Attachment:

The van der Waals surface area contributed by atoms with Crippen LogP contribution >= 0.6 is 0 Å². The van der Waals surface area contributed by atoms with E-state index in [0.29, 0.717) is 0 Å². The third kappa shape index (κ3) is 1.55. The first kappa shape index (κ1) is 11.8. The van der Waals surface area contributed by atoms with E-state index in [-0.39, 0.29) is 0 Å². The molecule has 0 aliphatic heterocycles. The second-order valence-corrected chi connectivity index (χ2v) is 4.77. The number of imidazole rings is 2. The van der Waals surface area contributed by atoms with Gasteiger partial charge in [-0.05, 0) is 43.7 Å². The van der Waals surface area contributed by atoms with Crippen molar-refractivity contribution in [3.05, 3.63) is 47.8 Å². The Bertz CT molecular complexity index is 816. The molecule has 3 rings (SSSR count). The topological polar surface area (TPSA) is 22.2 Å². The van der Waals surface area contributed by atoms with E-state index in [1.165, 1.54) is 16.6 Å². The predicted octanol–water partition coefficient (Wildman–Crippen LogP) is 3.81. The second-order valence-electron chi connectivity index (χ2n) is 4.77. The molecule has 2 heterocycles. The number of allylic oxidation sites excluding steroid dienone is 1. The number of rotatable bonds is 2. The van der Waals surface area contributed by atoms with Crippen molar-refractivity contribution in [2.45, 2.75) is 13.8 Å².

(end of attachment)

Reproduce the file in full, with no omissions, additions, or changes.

The van der Waals surface area contributed by atoms with Crippen LogP contribution >= 0.6 is 0 Å². The van der Waals surface area contributed by atoms with E-state index in [0.29, 0.717) is 0 Å². The third kappa shape index (κ3) is 1.55. The first kappa shape index (κ1) is 11.8. The van der Waals surface area contributed by atoms with E-state index in [-0.39, 0.29) is 0 Å². The molecule has 0 aliphatic heterocycles. The second-order valence-corrected chi connectivity index (χ2v) is 4.77. The number of imidazole rings is 2. The van der Waals surface area contributed by atoms with Gasteiger partial charge in [-0.05, 0) is 43.7 Å². The van der Waals surface area contributed by atoms with Crippen molar-refractivity contribution in [3.05, 3.63) is 47.8 Å². The Bertz CT molecular complexity index is 816. The molecule has 3 rings (SSSR count). The topological polar surface area (TPSA) is 22.2 Å². The van der Waals surface area contributed by atoms with E-state index in [1.165, 1.54) is 16.6 Å². The predicted octanol–water partition coefficient (Wildman–Crippen LogP) is 3.81. The second-order valence-electron chi connectivity index (χ2n) is 4.77. The molecule has 2 heterocycles. The number of allylic oxidation sites excluding steroid dienone is 1. The number of rotatable bonds is 2. The van der Waals surface area contributed by atoms with Crippen molar-refractivity contribution in [2.45, 2.75) is 13.8 Å².